Holiday essential: Every time you watch It’s a Wonderful Life (1946) an angel gets its wings. Prime Video also offers a colorized version but please watch it in the original black and white.

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Review: Manhunt

“For a better tomorrow,” remarks one character in a rare moment of downtime in John Woo’s Manhunt, drawing a direct connection to Woo’s 1986 break-out hit. Not that he needed to drop so blatant a callback. Released in 2017 across Asian cinemas but debuting on Netflix in the U.S., Manhunt is a self-conscious throwback to the Hong Kong films that made Woo’s reputation among action movie fans around the world––a gleefully overstuffed thriller that races through the greatest-hits-of-Woo trademarks, right down to a hardboiled cop who bonds with his nemesis as he pursues him across the city.

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Review: Anon

Sal Frieland (Clive Owen) strolls down a city street, the anonymous faces in the crowds streaming past him instantly tagged with pop-up IDs. Frieland’s a cop in a future where every brain is connected to a central server, his hardwired Google Glass eyeballs giving him access not just to individuals’ data but everything they’ve seen and heard, all of it recorded for posterity and occasionally self-incrimination. Then, he’s called to a murder scene and finds the mind of the victim has been hacked––the culprit gone without leaving a digital footprint of any kind. Is this ghost in the machine a serial killer, an assassin, or something else?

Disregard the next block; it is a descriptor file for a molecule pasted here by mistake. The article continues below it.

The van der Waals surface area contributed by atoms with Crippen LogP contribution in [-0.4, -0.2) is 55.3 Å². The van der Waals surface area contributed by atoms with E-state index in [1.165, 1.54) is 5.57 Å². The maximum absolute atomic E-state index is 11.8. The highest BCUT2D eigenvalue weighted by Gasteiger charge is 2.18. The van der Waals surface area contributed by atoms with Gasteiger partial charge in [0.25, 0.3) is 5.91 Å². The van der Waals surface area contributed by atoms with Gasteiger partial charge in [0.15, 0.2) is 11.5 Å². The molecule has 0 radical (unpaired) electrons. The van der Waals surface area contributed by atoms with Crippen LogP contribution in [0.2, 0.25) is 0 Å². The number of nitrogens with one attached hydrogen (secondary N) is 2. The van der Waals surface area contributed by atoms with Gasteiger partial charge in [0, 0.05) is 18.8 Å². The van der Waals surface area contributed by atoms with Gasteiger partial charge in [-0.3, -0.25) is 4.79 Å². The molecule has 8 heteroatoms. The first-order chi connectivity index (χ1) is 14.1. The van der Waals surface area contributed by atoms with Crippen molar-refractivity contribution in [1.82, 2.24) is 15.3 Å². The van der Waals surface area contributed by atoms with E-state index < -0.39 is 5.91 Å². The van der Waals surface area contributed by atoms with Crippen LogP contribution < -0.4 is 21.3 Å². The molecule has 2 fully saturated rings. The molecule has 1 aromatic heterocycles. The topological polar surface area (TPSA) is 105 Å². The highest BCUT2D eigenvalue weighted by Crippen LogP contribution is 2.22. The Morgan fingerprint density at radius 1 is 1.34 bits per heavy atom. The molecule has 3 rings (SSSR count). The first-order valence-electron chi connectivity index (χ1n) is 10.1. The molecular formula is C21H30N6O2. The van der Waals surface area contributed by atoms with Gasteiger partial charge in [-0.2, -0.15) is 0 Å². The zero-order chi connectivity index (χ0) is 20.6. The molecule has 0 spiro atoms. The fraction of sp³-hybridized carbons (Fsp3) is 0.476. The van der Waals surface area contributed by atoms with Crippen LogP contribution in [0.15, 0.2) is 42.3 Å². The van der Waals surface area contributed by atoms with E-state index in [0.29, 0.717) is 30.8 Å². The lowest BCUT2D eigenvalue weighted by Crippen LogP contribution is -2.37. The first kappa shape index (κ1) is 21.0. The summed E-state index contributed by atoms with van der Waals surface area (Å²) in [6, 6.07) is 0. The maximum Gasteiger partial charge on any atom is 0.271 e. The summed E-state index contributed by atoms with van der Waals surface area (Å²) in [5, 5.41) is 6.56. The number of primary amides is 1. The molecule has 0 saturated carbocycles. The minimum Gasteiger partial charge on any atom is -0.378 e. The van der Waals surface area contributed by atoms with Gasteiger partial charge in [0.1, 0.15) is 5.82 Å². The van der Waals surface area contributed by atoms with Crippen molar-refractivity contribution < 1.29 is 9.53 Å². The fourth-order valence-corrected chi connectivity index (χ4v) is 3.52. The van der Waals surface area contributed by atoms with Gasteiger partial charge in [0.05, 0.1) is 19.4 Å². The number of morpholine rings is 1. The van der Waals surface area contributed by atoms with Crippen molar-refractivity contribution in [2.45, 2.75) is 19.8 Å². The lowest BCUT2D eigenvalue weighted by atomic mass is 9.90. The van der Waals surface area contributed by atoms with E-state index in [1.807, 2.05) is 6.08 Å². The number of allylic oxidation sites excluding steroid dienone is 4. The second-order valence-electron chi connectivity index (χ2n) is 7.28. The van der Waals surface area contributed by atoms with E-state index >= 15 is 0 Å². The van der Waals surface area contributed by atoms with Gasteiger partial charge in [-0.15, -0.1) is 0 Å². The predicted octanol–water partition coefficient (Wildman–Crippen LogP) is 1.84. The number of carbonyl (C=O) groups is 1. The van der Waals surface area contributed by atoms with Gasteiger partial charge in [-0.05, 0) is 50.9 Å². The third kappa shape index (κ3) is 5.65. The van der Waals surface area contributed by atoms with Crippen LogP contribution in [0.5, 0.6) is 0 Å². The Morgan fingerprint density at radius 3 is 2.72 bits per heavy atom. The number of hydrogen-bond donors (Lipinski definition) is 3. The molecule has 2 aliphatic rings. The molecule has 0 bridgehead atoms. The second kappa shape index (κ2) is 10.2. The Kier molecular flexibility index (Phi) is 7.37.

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Review: Babylon Berlin

The most expensive German TV series ever produced, Babylon Berlin, is Weimar noir, a detective drama turned conspiracy thriller set against the backdrop of decadence, poverty, and corruption in 1929 Berlin just before the Nazi party rode the swell of nationalism to power. Think Cabaret meets L.A. Confidential as produced by UFA, recreating a cultural moment that is about to implode.

Gereon Rath (Volker Bruch), a Cologne cop working with the Berlin vice squad, is a World War I vet who conceals his shellshock tremors with black market morphine. He’s a tarnished hero on a covert mission to track down a pornography ring blackmailing a politician back home, but then pretty much everyone has shadows over them.

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Videophiled TVD: ‘The Red Road’ begins

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Anchor Bay

The Red Road: The Complete First Season (Anchor Bay, DVD) – Sundance TV (formerly The Sundance Channel) continues to establish its own brand of intelligent, dramatically compelling TV shows with this atmospheric series set in rural New Jersey.